TV Review: “BoJack Horseman” – Resisting a Horse Pun

Written by Braden Thournout October 08, 2014

BoJack Horseman

A horse is a horse of course of course


It’s no secret that Netflix has been on a roll lately when it comes to being an original distributor for TV shows of their own, not just a convenient viewing medium. Between helping create shows like “House of Cards” and “Orange is the New Black”, Netflix has also brought back shows like “Arrested Development” and “Trailer Park Boys.” It should come as no surprise, then, that their outing on an original animated series, “BoJack Horseman”,  is something very much worth taking a look at.


“BoJack Horseman” is centered on the life of wash-up 90’s sitcom actor BoJack Horseman (Will Arnett) as he attempts to regain popularity and adoration by writing his tell-all memoir. Being a depressed and procrastinating alcoholic sets this goal back, so his agent and girlfriend Princess Carolyn (Amy Sedaris) hires him a ghost-writer, Diane Nguyen (Alison Brie). This is all highlighted by the delightful antics of his slacker friend Todd Chavez (Aaron Paul), and BoJack’s “friend” Mr. Peanut Butter (Paul F Tompkins), a star of a very similarly-themed sitcom.

“Hey, aren’t you the horse from Horsin’ Around?”

“BoJack Horseman” is a very different show than I first expected from the wonky art style and the poster I saw on Netflix. I expected a hammy and simple comedy about a guy who just happens to also be a horse, and while there are elements of that, there really is quite a lot going on. From the incredibly slick opening sequence with music by The Black Keys’ Patrick Carney to the ending credits tune by Grouplove, “BoJack Horseman” oozes a very interesting and catching sense of style. Don’t get me wrong, the jokes playing off the animal aspect of the characters can be some of the best one-off jokes in an episode, but it acts more as a vehicle for witty banter than a crutch.

BoJack Horseman

Straight from the horse’s mouth


As mentioned, the show is about a lot more than just BoJack trying to write his memoir. I have heard it described as “the funniest show about depression.” BoJack very clearly does not enjoy the person he has become, and a couple of episodes really are quite emotionally heavy for an animated comedy. From episodes spent begging for forgiveness from his mentor and former best friend, to a drug induced bender where BoJack pines for the life he could have had, there really is a lot going on. These sorts of character explorations aren’t limited to just the star either. There’s an episode of “BoJack Horseman” that is dedicated to exploring Princess Carolyn’s character; it provides incredible insight into her motivations and development as a character. As well as cat jokes. She is a cat.

“Am I hungover, or did you just start talking like a Muppet?”

One important thing to take note of when discussing an animated projec tsuch as “BoJack Horseman” is the quality of voice-over acting. I am a huge appreciator when it comes to voice work, and I have to say, this is some really quality stuff here. Will Arnett has some good experience under his belt with things like “The LEGO Movie” and work with Studio Ghibli, so it comes as no surprise that his gravelly voice is a perfect fit for the cynical lead of BoJack.  Alison Brie, who also worked on “The LEGO Movie”, provides an excellent contrast to Arnett with her performance as Diane, who really seems to try to bring out the best in BoJack as well as somehow being the voice of reason in a zany world. Special note also has to be made for Aaron Paul as the delightful and dopey Todd Chavez. He really makes Todd loveable and seem simple – like when he needs to put on his ‘serious toque’ or beanie or whatever they call those hats south of the border -, while also giving some weight to various scenes by providing incredible insight.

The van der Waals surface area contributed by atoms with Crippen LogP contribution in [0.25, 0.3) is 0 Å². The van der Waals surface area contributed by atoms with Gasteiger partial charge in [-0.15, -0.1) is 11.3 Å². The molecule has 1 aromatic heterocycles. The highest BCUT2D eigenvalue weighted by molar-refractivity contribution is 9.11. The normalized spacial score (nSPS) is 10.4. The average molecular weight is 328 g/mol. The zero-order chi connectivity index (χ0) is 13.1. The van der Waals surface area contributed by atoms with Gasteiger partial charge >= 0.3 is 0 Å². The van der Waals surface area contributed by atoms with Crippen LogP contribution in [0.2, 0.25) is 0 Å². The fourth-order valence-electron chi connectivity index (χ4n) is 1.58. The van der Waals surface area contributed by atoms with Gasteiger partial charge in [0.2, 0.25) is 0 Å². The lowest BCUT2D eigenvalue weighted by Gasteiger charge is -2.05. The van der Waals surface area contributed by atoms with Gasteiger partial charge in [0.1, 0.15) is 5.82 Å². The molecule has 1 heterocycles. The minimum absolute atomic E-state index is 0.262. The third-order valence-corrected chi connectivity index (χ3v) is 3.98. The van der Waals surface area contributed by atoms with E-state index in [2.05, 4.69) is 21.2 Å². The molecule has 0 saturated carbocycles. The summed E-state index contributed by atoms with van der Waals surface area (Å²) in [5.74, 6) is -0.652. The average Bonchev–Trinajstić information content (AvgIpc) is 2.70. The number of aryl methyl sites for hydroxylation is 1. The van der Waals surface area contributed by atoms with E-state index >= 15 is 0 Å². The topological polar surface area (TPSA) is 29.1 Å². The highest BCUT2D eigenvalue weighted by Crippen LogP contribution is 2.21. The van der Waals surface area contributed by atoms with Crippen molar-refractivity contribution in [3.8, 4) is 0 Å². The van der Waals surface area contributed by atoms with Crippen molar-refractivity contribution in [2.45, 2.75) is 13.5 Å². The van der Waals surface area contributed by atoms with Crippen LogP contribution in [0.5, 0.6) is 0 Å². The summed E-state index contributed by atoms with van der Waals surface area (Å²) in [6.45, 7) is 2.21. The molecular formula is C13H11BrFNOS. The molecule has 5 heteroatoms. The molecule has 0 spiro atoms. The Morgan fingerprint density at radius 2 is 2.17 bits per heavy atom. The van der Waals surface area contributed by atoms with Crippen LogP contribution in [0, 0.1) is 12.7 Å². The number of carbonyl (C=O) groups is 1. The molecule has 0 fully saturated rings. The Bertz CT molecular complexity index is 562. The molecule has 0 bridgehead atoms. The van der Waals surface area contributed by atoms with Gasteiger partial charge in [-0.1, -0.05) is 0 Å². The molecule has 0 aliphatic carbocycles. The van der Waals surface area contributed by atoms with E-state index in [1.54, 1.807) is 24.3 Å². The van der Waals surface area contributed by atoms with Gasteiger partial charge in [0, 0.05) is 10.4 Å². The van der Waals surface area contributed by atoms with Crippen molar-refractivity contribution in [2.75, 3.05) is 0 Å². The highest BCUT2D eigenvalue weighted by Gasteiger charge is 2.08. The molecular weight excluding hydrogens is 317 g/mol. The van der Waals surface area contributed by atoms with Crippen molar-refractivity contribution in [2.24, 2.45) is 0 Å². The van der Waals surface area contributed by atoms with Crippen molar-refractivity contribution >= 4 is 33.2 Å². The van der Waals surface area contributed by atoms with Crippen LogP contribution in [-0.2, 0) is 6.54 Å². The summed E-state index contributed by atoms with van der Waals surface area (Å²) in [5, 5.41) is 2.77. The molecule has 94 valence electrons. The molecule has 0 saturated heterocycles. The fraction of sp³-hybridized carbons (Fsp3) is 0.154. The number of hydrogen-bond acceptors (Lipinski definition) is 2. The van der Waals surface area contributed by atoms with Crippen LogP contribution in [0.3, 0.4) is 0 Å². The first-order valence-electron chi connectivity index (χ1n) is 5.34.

BoJack Horseman

I promise, no more horse jokes. Instead: Penguin Publishing


On top of an incredibly talented core cast on the show, “BoJack Horseman” also has an impressive array of guest stars throughout the first season. Ranging from people like Olivia Wilde and Stephen Colbert, to J. K. Simmons and character actress Margo Martindale. There’s even a brief appearance by Anjelica Huston. These talented guest stars really spice up this fictional version of ‘Hollywoo’ (it’s a plot point/joke that just continues throughout the entire show) and is a treat for people who love to play ‘where do I know that voice from?’ Then there is Patton Oswalt playing pretty much everyone else. I’m not kidding; he has at least 10 roles over the course of all 12 episodes and it is awesome.

“That is a problem for Friday BoJack.”

As a man who has a great love for cartoons, I can say that I thoroughly enjoyed “BoJack Horseman.” It seamlessly blends its comedic elements with the dramatic ones, and provides a nice balance and flow to the show. This blend gives it more depth than one would expect, and I find that to be fresh. I am highly anticipating the second season, which begins production in early 2015. I suggest you go watch the full first season of “BoJack Horseman” on Netflix right now.

My Rating: 8.5/10

BoJack Horseman

“I’m more horse than a man. Or I’m more man than a horse.”

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About Braden Thournout

Braden is a philosophy student with a love for old cartoons. He can probably tell you more about fictional worlds than the real one.

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